Melkayla Irvis carries on the family legacy

Irvis shown showcasing her school spirit. Photo courtesy of Josh Padilla

Melkayla Irvis continues the legacy at the collegiate level after she has been perfecting her craft since she was 4 years old. She stands today as the 2023 Preseason Southwestern Athletic Conference (SWAC) honors athlete.  

 The love for softball derived from her father’s passion for the game. She was born into becoming an athlete. Irvis ensures that her family has been very supportive throughout her entire career.  

 Damon Irvis, Melkayla’s father, was a seasoned baseball player with prior experience playing; he was drafted in the 22nd round straight out of high school. The Major League Minnesota drafted him to the  Twins in 1994-1997 but he ended up playing for the Minor team affiliated with the Minnesota Twins.   

 At a young age her dad implemented training, mentorship and support to ensure she was able to carry on the family legacy.  

“It was fun because I loved the game and wanted to pass it along to my kids,” said Damon.  

 Melkayla followed in her father’s  footsteps– like a father, like a daughter. Her dad also played little league, high school ball, and had the opportunity to be drafted after high school.  

Softball became home for Irvis, once she was introduced to this softball career she dedicated more than  18 years of her life to it. Now she plays softball at the collegiate level at Florida A&M University as an Outfielder.   

Melkayla’s softball coach, Elizabeth Tyler  watched her grow since she was six years old and describes what it was like being her role model.  

“She was coachable, always willing to accept constructive criticism and always was the leader in the dugouts that kept a positive mindset,” said Tyler.  

Irvis first stepping stone to her softball career was with her Little League where she played at local community recreational fields between ages of 10 and 15 years old with the Lake Wales Allstars.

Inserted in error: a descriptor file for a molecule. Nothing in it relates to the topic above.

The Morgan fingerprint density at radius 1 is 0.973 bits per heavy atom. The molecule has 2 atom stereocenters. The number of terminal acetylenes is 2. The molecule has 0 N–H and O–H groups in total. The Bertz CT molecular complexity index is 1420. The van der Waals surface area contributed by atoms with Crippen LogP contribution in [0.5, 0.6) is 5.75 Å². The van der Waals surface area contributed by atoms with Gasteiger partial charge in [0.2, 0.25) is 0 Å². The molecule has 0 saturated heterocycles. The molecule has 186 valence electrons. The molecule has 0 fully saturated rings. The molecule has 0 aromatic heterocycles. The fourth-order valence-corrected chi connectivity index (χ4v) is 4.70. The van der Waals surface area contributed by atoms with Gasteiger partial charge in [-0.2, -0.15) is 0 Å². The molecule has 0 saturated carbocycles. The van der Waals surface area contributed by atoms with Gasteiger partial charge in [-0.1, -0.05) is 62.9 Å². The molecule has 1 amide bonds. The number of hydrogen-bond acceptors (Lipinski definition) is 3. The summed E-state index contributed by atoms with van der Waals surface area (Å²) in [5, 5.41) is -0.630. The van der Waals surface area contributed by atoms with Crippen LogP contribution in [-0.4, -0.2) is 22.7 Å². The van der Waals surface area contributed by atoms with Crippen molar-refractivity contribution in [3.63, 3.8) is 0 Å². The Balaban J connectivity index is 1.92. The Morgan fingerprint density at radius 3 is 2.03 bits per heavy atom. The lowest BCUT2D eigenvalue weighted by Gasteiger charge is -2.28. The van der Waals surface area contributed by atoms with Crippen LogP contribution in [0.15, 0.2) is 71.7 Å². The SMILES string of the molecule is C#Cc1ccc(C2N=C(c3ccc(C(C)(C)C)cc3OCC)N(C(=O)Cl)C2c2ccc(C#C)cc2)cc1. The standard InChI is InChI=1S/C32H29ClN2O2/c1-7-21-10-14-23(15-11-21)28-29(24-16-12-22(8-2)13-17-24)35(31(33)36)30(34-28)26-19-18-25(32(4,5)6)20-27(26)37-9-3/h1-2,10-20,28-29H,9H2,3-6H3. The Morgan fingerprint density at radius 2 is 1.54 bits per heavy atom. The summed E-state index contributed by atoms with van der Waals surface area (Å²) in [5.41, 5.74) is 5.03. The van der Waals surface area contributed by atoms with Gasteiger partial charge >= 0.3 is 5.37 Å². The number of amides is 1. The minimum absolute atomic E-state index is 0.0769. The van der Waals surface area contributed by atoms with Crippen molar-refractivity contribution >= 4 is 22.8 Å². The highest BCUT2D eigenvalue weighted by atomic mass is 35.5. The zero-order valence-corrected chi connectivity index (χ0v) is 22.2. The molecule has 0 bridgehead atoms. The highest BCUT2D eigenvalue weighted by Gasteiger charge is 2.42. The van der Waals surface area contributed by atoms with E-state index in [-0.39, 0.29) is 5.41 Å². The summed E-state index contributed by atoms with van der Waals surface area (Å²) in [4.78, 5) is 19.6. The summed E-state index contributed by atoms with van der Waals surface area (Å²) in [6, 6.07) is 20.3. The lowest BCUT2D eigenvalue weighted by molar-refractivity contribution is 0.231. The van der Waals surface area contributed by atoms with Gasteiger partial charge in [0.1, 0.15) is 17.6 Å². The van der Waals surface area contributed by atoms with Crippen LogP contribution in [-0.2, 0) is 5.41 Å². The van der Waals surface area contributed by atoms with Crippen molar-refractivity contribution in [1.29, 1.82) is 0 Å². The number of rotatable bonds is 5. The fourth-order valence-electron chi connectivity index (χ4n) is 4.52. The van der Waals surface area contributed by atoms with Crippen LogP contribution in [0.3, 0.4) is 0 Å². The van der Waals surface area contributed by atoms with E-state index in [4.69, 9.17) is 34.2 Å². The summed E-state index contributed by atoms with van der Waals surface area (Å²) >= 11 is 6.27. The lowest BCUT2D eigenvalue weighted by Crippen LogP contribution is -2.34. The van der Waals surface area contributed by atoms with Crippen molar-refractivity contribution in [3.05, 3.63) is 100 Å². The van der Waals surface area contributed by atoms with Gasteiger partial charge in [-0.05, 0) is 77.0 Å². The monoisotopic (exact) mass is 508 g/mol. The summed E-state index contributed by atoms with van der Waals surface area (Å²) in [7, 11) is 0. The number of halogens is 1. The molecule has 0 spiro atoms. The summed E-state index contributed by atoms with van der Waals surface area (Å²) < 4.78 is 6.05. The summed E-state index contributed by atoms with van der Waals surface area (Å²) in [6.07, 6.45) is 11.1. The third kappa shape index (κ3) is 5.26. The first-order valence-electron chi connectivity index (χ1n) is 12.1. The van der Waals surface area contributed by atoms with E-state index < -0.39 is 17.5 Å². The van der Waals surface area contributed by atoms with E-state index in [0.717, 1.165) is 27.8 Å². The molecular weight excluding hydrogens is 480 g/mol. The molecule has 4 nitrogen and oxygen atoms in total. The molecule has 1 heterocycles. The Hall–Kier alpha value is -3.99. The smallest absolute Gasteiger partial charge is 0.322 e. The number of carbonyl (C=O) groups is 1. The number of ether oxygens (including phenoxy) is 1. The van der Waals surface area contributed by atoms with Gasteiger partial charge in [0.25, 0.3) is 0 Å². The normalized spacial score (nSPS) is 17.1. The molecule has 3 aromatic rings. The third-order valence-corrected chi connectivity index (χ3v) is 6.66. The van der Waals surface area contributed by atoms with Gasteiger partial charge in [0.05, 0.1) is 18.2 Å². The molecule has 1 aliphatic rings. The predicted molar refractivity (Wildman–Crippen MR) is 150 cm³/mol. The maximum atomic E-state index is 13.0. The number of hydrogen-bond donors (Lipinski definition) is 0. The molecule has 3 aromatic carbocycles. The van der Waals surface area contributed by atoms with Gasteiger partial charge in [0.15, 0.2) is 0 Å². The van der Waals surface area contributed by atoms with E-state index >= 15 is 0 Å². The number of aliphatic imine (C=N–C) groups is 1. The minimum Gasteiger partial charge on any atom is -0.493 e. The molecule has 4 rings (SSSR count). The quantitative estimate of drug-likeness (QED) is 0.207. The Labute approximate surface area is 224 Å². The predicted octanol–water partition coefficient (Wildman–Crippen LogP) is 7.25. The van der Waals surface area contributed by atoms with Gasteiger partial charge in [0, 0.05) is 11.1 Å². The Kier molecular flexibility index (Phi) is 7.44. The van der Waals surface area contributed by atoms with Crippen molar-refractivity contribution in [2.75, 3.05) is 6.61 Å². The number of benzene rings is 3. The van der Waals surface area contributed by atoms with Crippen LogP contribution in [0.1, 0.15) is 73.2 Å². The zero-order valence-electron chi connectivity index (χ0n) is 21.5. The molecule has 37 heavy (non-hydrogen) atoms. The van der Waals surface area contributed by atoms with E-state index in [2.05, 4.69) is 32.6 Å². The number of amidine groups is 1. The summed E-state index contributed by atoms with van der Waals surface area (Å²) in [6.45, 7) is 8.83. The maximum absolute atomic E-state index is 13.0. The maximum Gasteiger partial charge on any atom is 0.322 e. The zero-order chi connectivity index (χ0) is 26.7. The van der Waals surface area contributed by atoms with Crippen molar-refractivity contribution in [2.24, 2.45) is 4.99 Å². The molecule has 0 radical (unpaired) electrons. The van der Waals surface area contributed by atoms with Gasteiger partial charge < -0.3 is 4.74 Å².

During her matriculation, she was granted an opportunity to become an All-Star softball player. This was a continuation of the little league team, Each team was granted an option to pick their best players to compete against other counties. Irvis participated in this tournament every year until she was ineligible.  

Softball kept Irvis on her feet, which increased her ambition towards her goals to become a star player. Irvis played travel softball on the weekends and still maintained playing for her high school team during the week. Irvis  played for travel teams such as Crush , Bartow Intimidators, and the Polk County Dominators.    

Irvis sought encouragement from former Louisiana State University (LSU) standout  “ A.J. Andrews. Andrews played at top SEC schools at Louisiana State University (LSU)  where she won many accomplishments such as the Golden Glove Award.   

“This award attributes that Black girls are more than capable to ball and be successful at top programs and then the majority.” said Irvis.  

Moving into her high school years, she was a part of the varsity Highlanders softball team at Lake Wales High School for the entire four years. Irvis says she was not the captain but was respected and looked at as a role model to her team.  

 Melkayla was recognized for her efforts at the high school and collegiate level. Before leaving her hometown, she was awarded an honorable mention from Polk County. This was not enough for Irvis; her achievements did not stop there.  

During the SWAC conference, she was awarded the 2nd place pre-season award. In addition, for her desired position as pitcher she was congratulated for being the 8th athlete in the nation for triples, which was awarded by the National College Athletic Association (NCAA).  

During her softball career, Irvis was lucky to have not encountered any serious injuries. The biggest injury she ever had was an overstretched hamstring that she has continued to treat by stretching frequently.   

In 2020, Irvis  took a step away from playing and decided to give back as she coached her own team for the “Triple USSSA All-American” tournament during the summer for nine and 10-year-olds. During her coaching season, her team managed to win two out five games.  

Irvis shares that she doesn’t have any future plans to coach. But she does want to give back to the community by helping little league teams and high schools if they need it.  

Melkayla leaves advice to any future athlete that desires to play at the collegiate level.   

“ Never limit yourself and always go out swinging because you never know what you can do until you do it. Stay confident.” said Irvis.